Members Only | June 4, 2021 | Reading Time: 4 minutes
Is there anything, anything at all, the Republicans believe in other than consolidating their power?
The Democrats ought to know better, writes Brandon Bradford.
What does the Republican Party believe in? I don’t mean this as a tongue-in-cheek question. What actual policy is the party presenting to address our society’s problems?
Can you name anything? A coherent set of ideas to take America through the challenges of housing, climate, health care, or access to education? Plenty of marketing slogans. “America First.” “Everything the liberals want is socialism even if we used to support it and privately still do!” Cool. That’s catchy. Slogans aren’t plans, though. What’s the future that the Republicans are painting for a unified America?
Since the Civil Rights Act of 1964, the GOP has utilized euphemisms to build a tenuous coalition with far-right bigots. Barry Goldwater made sure that, because a Democrat pushed through the Civil Rights Act, race would be a partisan issue.
If you’re someone who spends time preaching freedom, equality and meritocracy, euphemisms allow deniability when partnering with bigots. They allow a “moderate” to sidestep the demands of moral consistency. You aren’t against an idea, just not for it. Yes, that guy “hates Mexicans,” but you are for “protecting American jobs.” That guy hates gay people, but you are for a state’s right to determine marriage equity for itself. As long as you’re in charge, you can keep the bigots on the fringe. This relationship with the far-right has worked for the Republican Party for half a century. Bigots had no one else to vote for, the GOP needed votes, both hated the left anyway. It’s a win-win.
There’s a reason everyone, the GOP establishment included, thought 2016 was going to be a bloodbath, writes Editorial Board member Brandon Bradford. The presumption was we, America, were collectively better than that. Yeah, no.
It was widely believed, by conservatives (and white liberals), that if Republicans ever moved away from euphemism1 and said the quiet part out loud, it would ruin their chances of holding significant national power again. It was widely believed that if the extremists took over the party, it would alienate the moderate vote. It was widely believed that conservatives in the Republican Party would never allow that to happen.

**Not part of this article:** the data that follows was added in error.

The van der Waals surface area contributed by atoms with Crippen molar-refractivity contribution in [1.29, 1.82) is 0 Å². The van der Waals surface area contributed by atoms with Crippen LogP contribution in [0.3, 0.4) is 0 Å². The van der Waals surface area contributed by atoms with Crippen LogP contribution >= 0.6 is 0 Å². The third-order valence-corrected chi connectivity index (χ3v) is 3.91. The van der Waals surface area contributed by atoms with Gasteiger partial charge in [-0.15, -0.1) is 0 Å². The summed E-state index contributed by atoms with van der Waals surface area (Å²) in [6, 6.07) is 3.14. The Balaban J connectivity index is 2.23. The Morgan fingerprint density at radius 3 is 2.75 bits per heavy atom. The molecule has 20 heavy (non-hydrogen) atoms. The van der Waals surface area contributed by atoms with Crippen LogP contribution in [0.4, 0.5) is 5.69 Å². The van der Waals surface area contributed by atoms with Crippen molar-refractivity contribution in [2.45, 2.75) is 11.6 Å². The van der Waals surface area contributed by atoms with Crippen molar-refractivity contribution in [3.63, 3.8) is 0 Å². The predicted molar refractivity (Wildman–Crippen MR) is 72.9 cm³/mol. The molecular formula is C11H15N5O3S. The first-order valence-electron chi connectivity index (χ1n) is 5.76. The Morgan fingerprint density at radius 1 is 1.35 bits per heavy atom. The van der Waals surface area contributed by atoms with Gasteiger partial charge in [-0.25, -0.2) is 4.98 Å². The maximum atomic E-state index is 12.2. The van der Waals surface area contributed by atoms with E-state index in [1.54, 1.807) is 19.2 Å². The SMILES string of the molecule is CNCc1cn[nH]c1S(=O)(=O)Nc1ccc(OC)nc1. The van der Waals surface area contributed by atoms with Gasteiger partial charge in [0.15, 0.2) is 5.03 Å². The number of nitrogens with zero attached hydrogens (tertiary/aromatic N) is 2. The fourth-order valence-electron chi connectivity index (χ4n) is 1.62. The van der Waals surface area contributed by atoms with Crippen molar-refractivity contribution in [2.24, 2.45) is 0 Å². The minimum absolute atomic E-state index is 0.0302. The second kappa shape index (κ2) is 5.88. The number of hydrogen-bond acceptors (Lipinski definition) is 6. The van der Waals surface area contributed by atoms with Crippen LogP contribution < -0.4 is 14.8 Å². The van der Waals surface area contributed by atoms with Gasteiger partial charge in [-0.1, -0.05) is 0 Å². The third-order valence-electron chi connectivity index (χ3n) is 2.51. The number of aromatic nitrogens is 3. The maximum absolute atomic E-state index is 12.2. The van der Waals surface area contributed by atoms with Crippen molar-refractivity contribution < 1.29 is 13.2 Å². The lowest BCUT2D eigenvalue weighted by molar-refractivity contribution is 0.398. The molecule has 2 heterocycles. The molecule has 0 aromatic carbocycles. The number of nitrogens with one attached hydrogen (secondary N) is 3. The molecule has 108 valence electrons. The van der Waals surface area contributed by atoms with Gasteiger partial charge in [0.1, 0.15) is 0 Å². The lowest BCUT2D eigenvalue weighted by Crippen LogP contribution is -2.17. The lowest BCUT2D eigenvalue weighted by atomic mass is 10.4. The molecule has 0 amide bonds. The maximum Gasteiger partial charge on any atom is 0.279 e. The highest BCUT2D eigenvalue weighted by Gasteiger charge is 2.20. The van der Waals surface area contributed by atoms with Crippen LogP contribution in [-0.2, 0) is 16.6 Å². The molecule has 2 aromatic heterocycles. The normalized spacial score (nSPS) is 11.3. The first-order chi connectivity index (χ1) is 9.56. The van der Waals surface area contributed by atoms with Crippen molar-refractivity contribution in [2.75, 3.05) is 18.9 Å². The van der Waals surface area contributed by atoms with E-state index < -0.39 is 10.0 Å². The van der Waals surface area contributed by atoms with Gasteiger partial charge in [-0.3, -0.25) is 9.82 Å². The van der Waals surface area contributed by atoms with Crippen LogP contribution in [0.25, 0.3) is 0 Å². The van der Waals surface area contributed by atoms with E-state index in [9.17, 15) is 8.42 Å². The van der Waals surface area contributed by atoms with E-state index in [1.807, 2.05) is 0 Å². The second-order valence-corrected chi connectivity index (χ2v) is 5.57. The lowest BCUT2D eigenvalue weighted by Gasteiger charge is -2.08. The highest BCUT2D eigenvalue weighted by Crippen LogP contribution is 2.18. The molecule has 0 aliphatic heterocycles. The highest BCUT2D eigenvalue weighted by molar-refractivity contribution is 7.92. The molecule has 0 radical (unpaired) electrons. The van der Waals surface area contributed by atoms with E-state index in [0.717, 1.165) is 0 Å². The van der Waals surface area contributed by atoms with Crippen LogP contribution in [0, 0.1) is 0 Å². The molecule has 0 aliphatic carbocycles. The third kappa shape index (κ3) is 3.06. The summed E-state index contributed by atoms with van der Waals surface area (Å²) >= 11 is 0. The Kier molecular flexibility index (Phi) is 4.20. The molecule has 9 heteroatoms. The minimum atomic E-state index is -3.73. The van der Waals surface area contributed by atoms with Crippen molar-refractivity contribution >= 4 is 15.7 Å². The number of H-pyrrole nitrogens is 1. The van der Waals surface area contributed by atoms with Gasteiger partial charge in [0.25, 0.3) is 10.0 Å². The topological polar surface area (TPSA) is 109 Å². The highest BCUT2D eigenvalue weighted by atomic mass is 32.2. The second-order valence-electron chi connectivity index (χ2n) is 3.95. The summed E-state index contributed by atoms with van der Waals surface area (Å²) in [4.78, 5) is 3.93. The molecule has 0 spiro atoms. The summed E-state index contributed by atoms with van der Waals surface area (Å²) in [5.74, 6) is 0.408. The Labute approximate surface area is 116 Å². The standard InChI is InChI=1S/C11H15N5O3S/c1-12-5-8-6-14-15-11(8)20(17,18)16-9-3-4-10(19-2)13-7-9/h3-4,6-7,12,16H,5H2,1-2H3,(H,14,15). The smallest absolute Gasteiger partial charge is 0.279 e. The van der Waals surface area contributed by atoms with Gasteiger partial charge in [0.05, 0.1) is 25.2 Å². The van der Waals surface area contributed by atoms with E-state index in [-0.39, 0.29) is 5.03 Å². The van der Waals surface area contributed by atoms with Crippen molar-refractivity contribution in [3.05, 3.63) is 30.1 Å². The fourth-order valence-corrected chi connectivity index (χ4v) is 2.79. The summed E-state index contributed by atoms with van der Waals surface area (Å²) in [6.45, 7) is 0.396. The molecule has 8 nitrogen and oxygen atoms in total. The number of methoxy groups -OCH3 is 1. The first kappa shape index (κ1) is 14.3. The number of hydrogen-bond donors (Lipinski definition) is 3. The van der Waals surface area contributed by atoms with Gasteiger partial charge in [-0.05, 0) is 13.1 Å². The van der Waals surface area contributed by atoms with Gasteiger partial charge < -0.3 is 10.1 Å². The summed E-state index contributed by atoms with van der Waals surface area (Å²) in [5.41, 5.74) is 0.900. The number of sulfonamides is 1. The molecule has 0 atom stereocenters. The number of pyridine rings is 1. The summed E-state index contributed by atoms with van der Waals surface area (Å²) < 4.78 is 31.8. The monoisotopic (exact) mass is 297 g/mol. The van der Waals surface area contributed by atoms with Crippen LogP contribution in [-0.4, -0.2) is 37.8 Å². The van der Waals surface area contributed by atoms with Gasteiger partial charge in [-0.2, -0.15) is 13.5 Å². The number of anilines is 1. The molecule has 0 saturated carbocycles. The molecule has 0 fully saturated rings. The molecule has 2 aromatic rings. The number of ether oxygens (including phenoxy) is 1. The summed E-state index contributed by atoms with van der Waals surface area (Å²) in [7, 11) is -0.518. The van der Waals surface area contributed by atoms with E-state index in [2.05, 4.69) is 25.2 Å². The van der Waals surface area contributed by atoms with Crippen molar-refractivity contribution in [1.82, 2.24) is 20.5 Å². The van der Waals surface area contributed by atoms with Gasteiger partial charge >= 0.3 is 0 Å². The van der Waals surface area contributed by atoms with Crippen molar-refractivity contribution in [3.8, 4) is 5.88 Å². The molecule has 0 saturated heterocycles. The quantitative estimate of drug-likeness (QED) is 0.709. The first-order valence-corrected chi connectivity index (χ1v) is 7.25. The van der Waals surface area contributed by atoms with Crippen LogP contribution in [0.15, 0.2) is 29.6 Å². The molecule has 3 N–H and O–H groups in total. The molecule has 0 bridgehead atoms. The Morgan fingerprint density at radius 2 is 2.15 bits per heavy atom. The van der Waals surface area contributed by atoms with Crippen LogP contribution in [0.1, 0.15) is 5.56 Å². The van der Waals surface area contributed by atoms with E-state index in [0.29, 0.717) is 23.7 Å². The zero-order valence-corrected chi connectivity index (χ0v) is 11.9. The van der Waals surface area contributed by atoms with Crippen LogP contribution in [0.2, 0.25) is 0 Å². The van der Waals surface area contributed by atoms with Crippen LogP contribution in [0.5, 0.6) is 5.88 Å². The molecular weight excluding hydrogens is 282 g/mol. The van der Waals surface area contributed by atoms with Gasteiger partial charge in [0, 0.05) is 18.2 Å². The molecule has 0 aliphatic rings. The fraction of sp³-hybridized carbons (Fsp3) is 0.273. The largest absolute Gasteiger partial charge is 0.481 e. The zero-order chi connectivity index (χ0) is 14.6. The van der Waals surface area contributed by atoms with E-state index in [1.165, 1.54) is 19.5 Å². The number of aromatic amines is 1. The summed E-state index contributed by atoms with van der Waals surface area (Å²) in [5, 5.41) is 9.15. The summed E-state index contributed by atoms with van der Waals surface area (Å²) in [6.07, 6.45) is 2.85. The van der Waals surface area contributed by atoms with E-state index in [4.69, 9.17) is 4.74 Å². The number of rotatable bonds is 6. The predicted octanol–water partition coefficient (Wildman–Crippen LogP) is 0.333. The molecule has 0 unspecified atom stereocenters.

Donald Trump proved them wrong. He came out with unhinged, openly racist and misogynistic statements, one after the other. Mexico is sending rapists. Insert here a dozen comments about women. The US should have a “Muslim Registration.” He embraced conspiracy theorists and normalized white supremacists. These comments were supposed to be political suicide. There’s a reason everyone, the Republican establishment included, thought 2016 was going to be a bloodbath. The presumption was we, the United States of America, were collectively better than that. Yeah, no.
Euphemism’s die when parties penetrate acceptable opinion with extreme opinion often enough and for long enough that the shock of it doesn’t turn voters off. White people get used to it. After 2016, recalculations were made. The GOP realized the party’s base privileged loyalty over values. So the establishment fell in line. During Trump’s run, the Republican Party stood for whatever Trump stood for, and Trump stood for whatever was good for him. A political party is now a cult of personality.
Does this sound overly general? Does it sound unfair? A president who undermined our security, mocked our military, abused power for profit, and, among a laundry list of other things, lied about and then grossly mishandled a pandemic that has killed, as of this writing, more than 611,00 Americans. The Republicans rallied around a man antithetical to everything they preached. Seventy-four million people voted for him anyway. The 2020 campaign didn’t even bother with a new party platform. It’s not sophisticated. It’s merely effective. The bigots have become the base. The moderates just follow along. But now that Trump is out of power, what do Republicans believe?
There’s still this naive (and rather annoying) assumption that there’s going to be a post-Trump intra-party realignment away from the far-right. That cat is out of the bag. One hundred and thirty-nine House Republicans voted against certifying the election hours after an insurrection, inspired by Trump, overran the United States Capitol.
The first thing Republicans in the Congress did after Joe Biden’s inauguration was feed lies to conspiracy-believing Republicans alleging our elections aren’t secure enough. State-level Republicans introduced bill after bill that would make it more onerous for minorities to vote. You can give some leeway to citizens for being manipulated by the news media, but the officials in power are responsible for knowing and acting better.
That includes Democrats. They must stop treating the Republicans as if they share underlying beliefs, as if they require more and better information, as if they just need to show moral courage. Moral courage doesn’t matter when a party has decided the foundations of a democratic system, including universal suffrage, need to be dismantled, because it’s easier that way. What do the Republicans believe in?
Brandon Bradford is political writer and renewable-energy projects expert living in San Jose, Calif. He’s a relentless fried chicken sandwich snob. Follow him @BrandonLBradfor.
Euphemisms are sometimes called the rhetoric of racial liberalism.
John Stoehr is the editor of the Editorial Board. He writes the daily edition. Find him @johnastoehr.
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